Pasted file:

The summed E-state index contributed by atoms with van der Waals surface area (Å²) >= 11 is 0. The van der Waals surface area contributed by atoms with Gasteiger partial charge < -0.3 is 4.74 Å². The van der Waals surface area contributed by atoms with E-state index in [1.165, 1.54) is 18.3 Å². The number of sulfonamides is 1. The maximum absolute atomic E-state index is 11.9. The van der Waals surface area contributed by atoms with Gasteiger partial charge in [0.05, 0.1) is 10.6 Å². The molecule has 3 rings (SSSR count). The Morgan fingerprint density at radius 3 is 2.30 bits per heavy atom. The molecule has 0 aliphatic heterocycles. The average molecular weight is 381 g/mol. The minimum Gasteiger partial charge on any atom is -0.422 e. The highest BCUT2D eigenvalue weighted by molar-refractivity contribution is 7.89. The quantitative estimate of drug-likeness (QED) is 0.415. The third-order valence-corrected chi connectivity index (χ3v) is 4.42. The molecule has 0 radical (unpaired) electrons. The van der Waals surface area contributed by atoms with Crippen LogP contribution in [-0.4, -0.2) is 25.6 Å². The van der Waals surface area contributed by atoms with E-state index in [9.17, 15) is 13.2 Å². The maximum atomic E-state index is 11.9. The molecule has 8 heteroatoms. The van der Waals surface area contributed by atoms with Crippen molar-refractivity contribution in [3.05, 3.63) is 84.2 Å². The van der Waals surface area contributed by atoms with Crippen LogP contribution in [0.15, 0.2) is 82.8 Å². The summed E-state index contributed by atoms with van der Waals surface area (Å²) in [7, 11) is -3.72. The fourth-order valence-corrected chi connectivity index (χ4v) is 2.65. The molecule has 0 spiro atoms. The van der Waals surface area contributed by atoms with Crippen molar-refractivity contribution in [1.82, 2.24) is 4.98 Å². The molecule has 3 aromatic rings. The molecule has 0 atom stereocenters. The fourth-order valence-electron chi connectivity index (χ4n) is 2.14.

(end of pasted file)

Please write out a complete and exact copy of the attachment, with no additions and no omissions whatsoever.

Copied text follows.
The summed E-state index contributed by atoms with van der Waals surface area (Å²) >= 11 is 0. The van der Waals surface area contributed by atoms with Gasteiger partial charge < -0.3 is 4.74 Å². The van der Waals surface area contributed by atoms with E-state index in [1.165, 1.54) is 18.3 Å². The number of sulfonamides is 1. The maximum absolute atomic E-state index is 11.9. The van der Waals surface area contributed by atoms with Gasteiger partial charge in [0.05, 0.1) is 10.6 Å². The molecule has 3 rings (SSSR count). The Morgan fingerprint density at radius 3 is 2.30 bits per heavy atom. The molecule has 0 aliphatic heterocycles. The average molecular weight is 381 g/mol. The minimum Gasteiger partial charge on any atom is -0.422 e. The highest BCUT2D eigenvalue weighted by molar-refractivity contribution is 7.89. The quantitative estimate of drug-likeness (QED) is 0.415. The third-order valence-corrected chi connectivity index (χ3v) is 4.42. The molecule has 0 radical (unpaired) electrons. The van der Waals surface area contributed by atoms with Crippen LogP contribution in [-0.4, -0.2) is 25.6 Å². The van der Waals surface area contributed by atoms with E-state index in [9.17, 15) is 13.2 Å². The maximum atomic E-state index is 11.9. The molecule has 8 heteroatoms. The van der Waals surface area contributed by atoms with Crippen molar-refractivity contribution in [3.05, 3.63) is 84.2 Å². The van der Waals surface area contributed by atoms with Crippen LogP contribution in [0.15, 0.2) is 82.8 Å². The summed E-state index contributed by atoms with van der Waals surface area (Å²) in [7, 11) is -3.72. The fourth-order valence-corrected chi connectivity index (χ4v) is 2.65. The molecule has 0 spiro atoms. The van der Waals surface area contributed by atoms with Crippen molar-refractivity contribution in [1.82, 2.24) is 4.98 Å². The molecule has 3 aromatic rings. The molecule has 0 atom stereocenters. The fourth-order valence-electron chi connectivity index (χ4n) is 2.14.